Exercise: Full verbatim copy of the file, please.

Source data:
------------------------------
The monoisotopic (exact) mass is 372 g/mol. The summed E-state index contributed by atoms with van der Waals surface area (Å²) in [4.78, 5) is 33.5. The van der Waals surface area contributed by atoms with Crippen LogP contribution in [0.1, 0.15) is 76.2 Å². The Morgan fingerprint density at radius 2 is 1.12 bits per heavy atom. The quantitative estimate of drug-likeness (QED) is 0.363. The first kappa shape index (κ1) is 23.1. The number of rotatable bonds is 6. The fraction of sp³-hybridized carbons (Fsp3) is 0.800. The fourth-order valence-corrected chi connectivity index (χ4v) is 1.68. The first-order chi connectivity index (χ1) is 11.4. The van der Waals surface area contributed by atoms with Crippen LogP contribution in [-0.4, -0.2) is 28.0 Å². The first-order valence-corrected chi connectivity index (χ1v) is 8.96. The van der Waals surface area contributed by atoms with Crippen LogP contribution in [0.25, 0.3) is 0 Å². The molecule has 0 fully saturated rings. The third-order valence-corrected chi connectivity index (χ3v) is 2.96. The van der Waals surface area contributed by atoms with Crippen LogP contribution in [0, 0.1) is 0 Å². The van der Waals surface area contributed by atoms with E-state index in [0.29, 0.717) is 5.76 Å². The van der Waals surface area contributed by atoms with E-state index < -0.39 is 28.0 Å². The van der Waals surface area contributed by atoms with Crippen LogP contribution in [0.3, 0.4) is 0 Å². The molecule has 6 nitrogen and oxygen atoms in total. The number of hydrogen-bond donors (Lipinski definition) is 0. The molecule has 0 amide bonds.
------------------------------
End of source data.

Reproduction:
The monoisotopic (exact) mass is 372 g/mol. The summed E-state index contributed by atoms with van der Waals surface area (Å²) in [4.78, 5) is 33.5. The van der Waals surface area contributed by atoms with Crippen LogP contribution in [0.1, 0.15) is 76.2 Å². The Morgan fingerprint density at radius 2 is 1.12 bits per heavy atom. The quantitative estimate of drug-likeness (QED) is 0.363. The first kappa shape index (κ1) is 23.1. The number of rotatable bonds is 6. The fraction of sp³-hybridized carbons (Fsp3) is 0.800. The fourth-order valence-corrected chi connectivity index (χ4v) is 1.68. The first-order chi connectivity index (χ1) is 11.4. The van der Waals surface area contributed by atoms with Crippen LogP contribution in [-0.4, -0.2) is 28.0 Å². The first-order valence-corrected chi connectivity index (χ1v) is 8.96. The van der Waals surface area contributed by atoms with Crippen LogP contribution in [0.25, 0.3) is 0 Å². The molecule has 0 fully saturated rings. The third-order valence-corrected chi connectivity index (χ3v) is 2.96. The van der Waals surface area contributed by atoms with Crippen LogP contribution in [0, 0.1) is 0 Å². The van der Waals surface area contributed by atoms with E-state index in [0.29, 0.717) is 5.76 Å². The van der Waals surface area contributed by atoms with E-state index < -0.39 is 28.0 Å². The van der Waals surface area contributed by atoms with Crippen LogP contribution in [0.3, 0.4) is 0 Å². The molecule has 6 nitrogen and oxygen atoms in total. The number of hydrogen-bond donors (Lipinski definition) is 0. The molecule has 0 amide bonds.